Nick Dorrington

As the five South American representatives continue their preparations for South Africa, Colombia have been left to dwell on their third successive failure in World Cup qualification. It has been by the tightest of margins on all three occasions, but this latest failure looks likely to be the catalyst for major change.

Colombia were one of the latest in South America to establish a national league and didn’t enter a team into World Cup qualification until 1958. They qualified for the 1962 tournament at the expense of Peru, creating a stir by drawing 4-4 with reigning European champions the Soviet Union, but finished bottom of their group. It would be 28 years before they would qualify again.

That spell in the international wilderness was eventually punctured by a young coach by the name of Francisco Maturana. A university graduate and practising orthodontist, Maturana was hardly your typical football coach, but he was a man with a very clear vision of how the game should be played. Handpicked by the club’s then main benefactor, drug lord Pablo Escobar, Maturana led Atletico Nacional of Medellin to the 1989 Copa Libertadores title with a short-passing style, attractive on the eye and perfectly suited to the players at his disposal.

A number of those players, most notably Andreas Escobar and the flamboyant goalkeeper Rene Higuita, made up the spine of the national team, by then also coached by Maturana, that came through qualifying for the 1990 World Cup via a two-legged playoff with Israel. Supplemented by the likes of Carlos Valderrama, Freddy Rincon and Ruben Dario Hernandez, Maturana’s men performed admirably in the tournament proper, qualifying from their group before a costly mistake from Higuita saw them fall 2-1 to Cameroon in the second round.

Despite their relatively early exit, the Colombians returned home as heroes. The nation finally had a team they could be proud of, and that same squad formed the basis of the team that qualified for the 1994 World Cup in some style, defeating Argentina 5-0 in Buenos Aires to confirm their place in the USA.

Many pundits were tipping the Colombians as dark horses for the tournament, but a mixture of over-confidence, ill-discipline and the interference of drug cartels saw them fall to an embarrassing first round exit. The recriminations were severe. Andreas Escobar, scorer of an own goal against the host nation, was shot dead in a restaurant parking lot just weeks after the team’s return.

Colombia did qualify for the 1998 World Cup under the tutelage of Maturana’s former assistant Hernan Dario Gomez, but the magic of that generation had long since faded, and a first round exit was very much seen as the nail in the coffin for the golden era of the national team.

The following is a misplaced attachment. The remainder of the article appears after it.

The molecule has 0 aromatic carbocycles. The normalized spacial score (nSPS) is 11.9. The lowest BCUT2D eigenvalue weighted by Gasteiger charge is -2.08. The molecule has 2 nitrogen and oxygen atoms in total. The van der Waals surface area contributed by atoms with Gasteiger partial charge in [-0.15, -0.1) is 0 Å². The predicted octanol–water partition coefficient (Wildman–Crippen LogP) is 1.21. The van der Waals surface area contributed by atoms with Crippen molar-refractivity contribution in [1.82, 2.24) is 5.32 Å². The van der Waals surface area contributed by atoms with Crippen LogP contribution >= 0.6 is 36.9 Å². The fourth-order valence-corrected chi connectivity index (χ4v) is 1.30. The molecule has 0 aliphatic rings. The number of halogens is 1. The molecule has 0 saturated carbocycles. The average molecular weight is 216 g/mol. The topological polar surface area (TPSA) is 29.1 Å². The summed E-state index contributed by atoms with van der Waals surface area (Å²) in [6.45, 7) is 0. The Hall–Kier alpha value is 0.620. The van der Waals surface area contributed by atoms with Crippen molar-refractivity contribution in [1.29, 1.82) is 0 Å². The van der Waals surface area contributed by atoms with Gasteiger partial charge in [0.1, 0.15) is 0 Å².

In the intervening years there has been a clear shift away from the short-passing style of Maturana towards a quicker, more physical approach, in keeping with the style of Ecuador, who successfully qualified for the 2002 and 2006 World Cups. Although the current squad features the playmaking talents of Macnelly Torres, he is often the lone creator in a team of runners, unable to perform to the best of his ability without like-minded players around him.

That Colombia’s qualification failures have coincided with this change in philosophy has not gone unnoticed and there are a number of coaches calling for a return to the ‘rosca paisa’ style of old. “The rosca paisa is not outdated,” Deportivo Pasto coach Hernan Dario Herrera said. “It is the best.” His view is shared by FC Bogota’s Oswaldo Duran, who noted that “it is very worrying the way we play in our country. If we do not change the way we train and play it will be very difficult to get to another World Cup.”

With this in mind, the Colombian Football Association has recently appointed Maturana to oversee national team affairs. In his interview he made a comprehensive presentation in which he outlined his vision for Colombian football going forward. Reforms at all levels of the game are likely, as he looks to put in place a structure that will ensure they have the best possible chance of qualifying for future World Cups. Better training for coaches is among his priorities.

The national team coach has not yet been announced, although Hernan Dario Gomez is considered favourite given his past work with Maturana. Discussions will take place in the coming weeks with a view to having a coach in place before the friendlies against South Africa and Nigeria at the end of May.

Promising recent results at youth level have shown that the raw talent is there to work with, and provided Maturana’s reforms have the desired effect the future is potentially bright for Colombian football. It is sometimes wise to take a step back in order to move forwards and with the appointment of Maturana, Colombians will be hopeful another golden age is just round the corner.


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